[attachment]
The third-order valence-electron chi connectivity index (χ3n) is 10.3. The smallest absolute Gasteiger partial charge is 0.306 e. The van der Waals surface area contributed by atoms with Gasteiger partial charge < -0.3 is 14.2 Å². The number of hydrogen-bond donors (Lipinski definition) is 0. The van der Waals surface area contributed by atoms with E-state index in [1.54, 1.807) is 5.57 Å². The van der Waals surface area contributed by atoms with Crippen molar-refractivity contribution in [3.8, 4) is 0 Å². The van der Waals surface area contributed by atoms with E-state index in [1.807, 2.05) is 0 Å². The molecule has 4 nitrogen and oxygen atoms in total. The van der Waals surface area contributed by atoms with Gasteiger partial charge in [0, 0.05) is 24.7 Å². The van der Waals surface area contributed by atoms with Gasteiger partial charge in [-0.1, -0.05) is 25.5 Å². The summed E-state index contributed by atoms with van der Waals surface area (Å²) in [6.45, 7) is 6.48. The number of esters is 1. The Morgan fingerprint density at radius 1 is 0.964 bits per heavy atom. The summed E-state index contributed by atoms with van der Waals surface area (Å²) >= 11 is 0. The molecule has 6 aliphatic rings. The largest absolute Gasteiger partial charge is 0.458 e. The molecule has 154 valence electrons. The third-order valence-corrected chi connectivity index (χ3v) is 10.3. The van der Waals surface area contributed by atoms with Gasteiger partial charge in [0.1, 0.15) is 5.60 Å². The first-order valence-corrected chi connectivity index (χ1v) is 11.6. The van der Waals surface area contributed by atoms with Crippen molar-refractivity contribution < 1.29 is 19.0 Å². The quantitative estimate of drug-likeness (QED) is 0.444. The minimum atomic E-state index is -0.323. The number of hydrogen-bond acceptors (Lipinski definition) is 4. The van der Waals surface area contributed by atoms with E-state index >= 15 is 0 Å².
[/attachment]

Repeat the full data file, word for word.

The third-order valence-electron chi connectivity index (χ3n) is 10.3. The smallest absolute Gasteiger partial charge is 0.306 e. The van der Waals surface area contributed by atoms with Gasteiger partial charge < -0.3 is 14.2 Å². The number of hydrogen-bond donors (Lipinski definition) is 0. The van der Waals surface area contributed by atoms with E-state index in [1.54, 1.807) is 5.57 Å². The van der Waals surface area contributed by atoms with Crippen molar-refractivity contribution in [3.8, 4) is 0 Å². The van der Waals surface area contributed by atoms with E-state index in [1.807, 2.05) is 0 Å². The molecule has 4 nitrogen and oxygen atoms in total. The van der Waals surface area contributed by atoms with Gasteiger partial charge in [0, 0.05) is 24.7 Å². The van der Waals surface area contributed by atoms with Gasteiger partial charge in [-0.1, -0.05) is 25.5 Å². The summed E-state index contributed by atoms with van der Waals surface area (Å²) in [6.45, 7) is 6.48. The number of esters is 1. The Morgan fingerprint density at radius 1 is 0.964 bits per heavy atom. The summed E-state index contributed by atoms with van der Waals surface area (Å²) >= 11 is 0. The molecule has 6 aliphatic rings. The largest absolute Gasteiger partial charge is 0.458 e. The molecule has 154 valence electrons. The third-order valence-corrected chi connectivity index (χ3v) is 10.3. The van der Waals surface area contributed by atoms with Gasteiger partial charge in [0.1, 0.15) is 5.60 Å². The first-order valence-corrected chi connectivity index (χ1v) is 11.6. The van der Waals surface area contributed by atoms with Crippen molar-refractivity contribution < 1.29 is 19.0 Å². The quantitative estimate of drug-likeness (QED) is 0.444. The minimum atomic E-state index is -0.323. The number of hydrogen-bond acceptors (Lipinski definition) is 4. The van der Waals surface area contributed by atoms with E-state index >= 15 is 0 Å².